Remembering Atgaiva in a recent interview, Padegimas spoke nostalgically about the “great citizen activism” that surrounded the festival. “Every night there were crowds of people out in front of the theaters with flags, with candles, and with songs,” he recalled, “Immediately, the events became political rallies of a new kind.” “Atgaiva,” Padegimas asserted, “gave people inspiration, reassuring them that they could dare, that they did not need to be afraid.”5 Such recollections help explain why one Atgaiva participant, actor Povilas Stankus, began his acceptance speech at the post-event awards ceremony with the words, “Gytis Padegmas, I kneel down before you for giving us such a festival.”6
|Atgaiva festival opening ceremonies. Organizer Gytis Padegimas recalled, “Every night there were crowds of people out in front of the theaters with flags, with candles and with songs.”Tiesa, January 4, 1989.|
But the great festival almost didn’t happen. In the fall of 1988, less than three months before it was scheduled to begin, the presidium of the Union of Lithuanian Theater Professionals, under pressure from the Soviet Ministry of Culture, resolved to postpone the event until March of the following year. The ministry had become aware of the festival organizers’ intent to take advantage of a moment of Glasnost-era “openness” by using the theater to celebrate Lithuanian culture and to interrogate the dubious effects of nearly five decades of Soviet occupation. Understandably nervous about the event, the ministry requested the postponement so the event could be truncated and politically neutralized by merging it with the following year’s traditional Soviet “Theater Day” celebration.
Điauliai Drama Theater “Protest-Appeal”. Gytis Padegimas explained the circumstances behind the handwriting on the document: “’Pritariu! (I approve!)’ was written by then Deputy Minister of Culture Giedrius Kuprevičius. ...The names written at the top [above Kuprevičius’s name] are those of Ministry of Culture Theater Department employees who had apparently been instructed to address the protest, and they, fearing to take responsibility, appealed to the deputy minister. Kuprevičius, being himself a man of culture, wrote, ‘I approve!’ and the festival was held in the fall.” (Lithuanian National Literature and Art Archive, Vilnius. File 342, Folder 3876, p. 4).
Drama Theater Company Protest Appeal to
In the announced meeting of the
presidium of the Union of
Theater Professionals, in which representatives of all theaters, the
Ministry of Culture, and the Union of Theater Professionals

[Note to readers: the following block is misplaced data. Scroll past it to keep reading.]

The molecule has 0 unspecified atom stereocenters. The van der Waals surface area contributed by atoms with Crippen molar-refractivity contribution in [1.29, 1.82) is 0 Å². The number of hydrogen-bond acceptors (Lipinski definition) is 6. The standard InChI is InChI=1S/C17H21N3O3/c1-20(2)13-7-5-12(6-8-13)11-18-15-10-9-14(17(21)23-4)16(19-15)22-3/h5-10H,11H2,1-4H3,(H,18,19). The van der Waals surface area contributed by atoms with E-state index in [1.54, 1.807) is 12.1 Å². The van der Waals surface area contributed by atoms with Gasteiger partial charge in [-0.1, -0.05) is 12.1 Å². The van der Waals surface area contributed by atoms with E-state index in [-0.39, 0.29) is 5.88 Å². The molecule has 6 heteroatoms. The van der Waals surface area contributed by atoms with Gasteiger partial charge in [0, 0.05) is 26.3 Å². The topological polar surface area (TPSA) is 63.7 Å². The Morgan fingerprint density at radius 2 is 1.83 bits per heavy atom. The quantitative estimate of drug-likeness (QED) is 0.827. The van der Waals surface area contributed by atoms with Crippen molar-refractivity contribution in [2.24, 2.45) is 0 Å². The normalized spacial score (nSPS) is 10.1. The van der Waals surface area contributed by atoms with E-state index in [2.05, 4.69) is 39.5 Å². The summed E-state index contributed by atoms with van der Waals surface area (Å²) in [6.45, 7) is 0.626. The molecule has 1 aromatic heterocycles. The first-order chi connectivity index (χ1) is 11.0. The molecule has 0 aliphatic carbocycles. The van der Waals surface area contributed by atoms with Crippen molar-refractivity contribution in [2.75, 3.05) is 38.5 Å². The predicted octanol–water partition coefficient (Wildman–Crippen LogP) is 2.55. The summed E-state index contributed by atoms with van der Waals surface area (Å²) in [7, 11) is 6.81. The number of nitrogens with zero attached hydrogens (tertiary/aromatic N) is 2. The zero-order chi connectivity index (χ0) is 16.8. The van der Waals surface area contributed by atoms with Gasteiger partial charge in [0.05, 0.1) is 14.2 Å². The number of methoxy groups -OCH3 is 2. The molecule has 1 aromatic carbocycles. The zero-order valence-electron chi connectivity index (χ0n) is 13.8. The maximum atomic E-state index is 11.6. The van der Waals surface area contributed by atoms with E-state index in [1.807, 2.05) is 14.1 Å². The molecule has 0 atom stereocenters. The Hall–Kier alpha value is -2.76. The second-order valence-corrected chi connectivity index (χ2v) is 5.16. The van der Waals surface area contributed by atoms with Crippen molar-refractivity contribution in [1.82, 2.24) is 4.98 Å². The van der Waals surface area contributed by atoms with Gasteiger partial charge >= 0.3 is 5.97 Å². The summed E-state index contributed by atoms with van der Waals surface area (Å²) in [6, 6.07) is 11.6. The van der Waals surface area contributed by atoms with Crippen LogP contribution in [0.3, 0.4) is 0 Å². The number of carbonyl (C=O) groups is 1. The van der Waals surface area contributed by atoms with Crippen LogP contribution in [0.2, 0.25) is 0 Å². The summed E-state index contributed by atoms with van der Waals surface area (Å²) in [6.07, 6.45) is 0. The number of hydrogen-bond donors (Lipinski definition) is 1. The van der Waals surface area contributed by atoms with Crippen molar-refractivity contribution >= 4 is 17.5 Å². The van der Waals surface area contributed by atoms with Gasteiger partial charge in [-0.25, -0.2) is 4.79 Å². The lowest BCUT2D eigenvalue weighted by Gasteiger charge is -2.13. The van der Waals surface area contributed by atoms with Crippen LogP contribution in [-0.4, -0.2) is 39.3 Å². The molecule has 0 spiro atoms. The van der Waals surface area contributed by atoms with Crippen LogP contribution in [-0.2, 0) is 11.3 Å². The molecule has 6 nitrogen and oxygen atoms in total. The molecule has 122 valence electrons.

it was resolved to postpone the National Drama Festival
from November-December of this year to March of 1989. We, the
organizers and hosts of the Festival, protest this decision. Our
is based on the following arguments:
The Điauliai Drama Theater hereby refuses to hold a National Drama Festival in March of 1989. To plan a Festival for the 1989 Theater Day holiday would require new ideas, proposals and activities. We suggest an opening date for the Festival of November 28 or December 5.
|Điauliai Drama Theater Protest-Appeal, translation.|
Immediately Padegimas, along with thirty-two members of his Điauliai drama troupe, drafted a tersely worded “Protest- Appeal” stating that their drama festival “must take place this year and only this year.” Dated September 19, 1988, the protest argued that the planned festival would advance needed change at a key moment: “The current social, political and cultural conditions in Lithuania, along with the position of the creative intelligentsia with respect to issues of reform, make it necessary.” Some of the protest’s language was insolent: “The festival is being organized not as an empty ceremony, but as an appraisal of actual conditions in Lithuanian theater and dramaturgy.” And some was defiant: “The Điauliai Drama Theater hereby refuses to hold a National Drama Festival in March of 1989.” Holding the event immediately, the dramatists said, was “a question of honor and national consciousness.”7
Thanks in part to an irresolute Kremlin then undergoing one of its most stunning periods of upheaval under Gorbachev, and in part to LTSR Deputy Minister of Culture Giedrius Kuprevičius, who had the courage to write “Pritariu!” (I approve!) above his signature on the submitted protest document,8 the Điauliai festival went forward, acquiring in the process its politically evocative name. The success of the Protest- Appeal no doubt awakened Lithuanian cultural workers to new possibilities for civil disobedience and exposed weaknesses in the previously impermeable policy boundaries of the Soviet regime. On nine successive nights beginning December 12, 1988, nine Lithuanian plays were presented, followed on the tenth evening by a festival-closing public symposium entitled The Role and Tasks of the Lithuanian Theater in the Process of Cultural Rebirth. Each of the plays staged expressed some form of anti-Soviet protest or carried liminal messages about the captive position of colonized cultures under Soviet hegemony. Along with the evening performances, a daily program, Morning Reflections – lectures and discussions led by writers, artists and professors, essentially reopened the previously closed field of Lithuanian culture studies. And every night at midnight, actors from the plays returned to the stage to participate in Night Poetry, a series of exhilarating dramatic readings from works by classic Lithuanian poets. All of these well-attended and enthusiastically received events expressed the nation’s acute hunger for self-actualization in the period just prior to the demise of the Soviet Union.